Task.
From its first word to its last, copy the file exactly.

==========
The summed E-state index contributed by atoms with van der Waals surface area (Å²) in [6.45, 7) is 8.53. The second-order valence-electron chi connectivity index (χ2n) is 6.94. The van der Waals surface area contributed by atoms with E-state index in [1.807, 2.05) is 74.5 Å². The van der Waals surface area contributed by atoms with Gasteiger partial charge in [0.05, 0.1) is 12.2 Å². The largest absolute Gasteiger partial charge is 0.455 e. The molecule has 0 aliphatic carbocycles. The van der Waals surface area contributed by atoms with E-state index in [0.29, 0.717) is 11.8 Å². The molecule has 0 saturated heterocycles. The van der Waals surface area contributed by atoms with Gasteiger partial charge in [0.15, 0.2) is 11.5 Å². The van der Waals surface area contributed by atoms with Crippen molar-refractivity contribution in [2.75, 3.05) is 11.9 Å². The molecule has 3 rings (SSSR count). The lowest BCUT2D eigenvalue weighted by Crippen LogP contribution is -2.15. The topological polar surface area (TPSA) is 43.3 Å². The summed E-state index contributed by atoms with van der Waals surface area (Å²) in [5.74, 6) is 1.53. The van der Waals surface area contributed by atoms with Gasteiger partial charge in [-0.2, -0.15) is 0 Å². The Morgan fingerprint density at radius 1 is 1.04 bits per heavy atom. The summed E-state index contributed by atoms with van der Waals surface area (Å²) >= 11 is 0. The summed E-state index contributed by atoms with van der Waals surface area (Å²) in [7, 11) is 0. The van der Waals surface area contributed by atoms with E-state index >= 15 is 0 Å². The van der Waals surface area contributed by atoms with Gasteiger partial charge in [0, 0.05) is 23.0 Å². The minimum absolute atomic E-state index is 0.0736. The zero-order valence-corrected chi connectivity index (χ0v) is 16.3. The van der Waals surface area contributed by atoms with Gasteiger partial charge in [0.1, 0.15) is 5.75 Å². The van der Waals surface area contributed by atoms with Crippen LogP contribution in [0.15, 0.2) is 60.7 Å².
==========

The summed E-state index contributed by atoms with van der Waals surface area (Å²) in [6.45, 7) is 8.53. The second-order valence-electron chi connectivity index (χ2n) is 6.94. The van der Waals surface area contributed by atoms with E-state index in [1.807, 2.05) is 74.5 Å². The van der Waals surface area contributed by atoms with Gasteiger partial charge in [0.05, 0.1) is 12.2 Å². The largest absolute Gasteiger partial charge is 0.455 e. The molecule has 0 aliphatic carbocycles. The van der Waals surface area contributed by atoms with E-state index in [0.29, 0.717) is 11.8 Å². The molecule has 0 saturated heterocycles. The van der Waals surface area contributed by atoms with Gasteiger partial charge in [0.15, 0.2) is 11.5 Å². The van der Waals surface area contributed by atoms with Crippen molar-refractivity contribution in [2.75, 3.05) is 11.9 Å². The molecule has 3 rings (SSSR count). The lowest BCUT2D eigenvalue weighted by Crippen LogP contribution is -2.15. The topological polar surface area (TPSA) is 43.3 Å². The summed E-state index contributed by atoms with van der Waals surface area (Å²) in [5.74, 6) is 1.53. The van der Waals surface area contributed by atoms with Gasteiger partial charge in [-0.2, -0.15) is 0 Å². The Morgan fingerprint density at radius 1 is 1.04 bits per heavy atom. The summed E-state index contributed by atoms with van der Waals surface area (Å²) >= 11 is 0. The summed E-state index contributed by atoms with van der Waals surface area (Å²) in [7, 11) is 0. The van der Waals surface area contributed by atoms with E-state index >= 15 is 0 Å². The van der Waals surface area contributed by atoms with Gasteiger partial charge in [0, 0.05) is 23.0 Å². The minimum absolute atomic E-state index is 0.0736. The zero-order valence-corrected chi connectivity index (χ0v) is 16.3. The van der Waals surface area contributed by atoms with Gasteiger partial charge in [0.1, 0.15) is 5.75 Å². The van der Waals surface area contributed by atoms with Crippen LogP contribution in [0.15, 0.2) is 60.7 Å².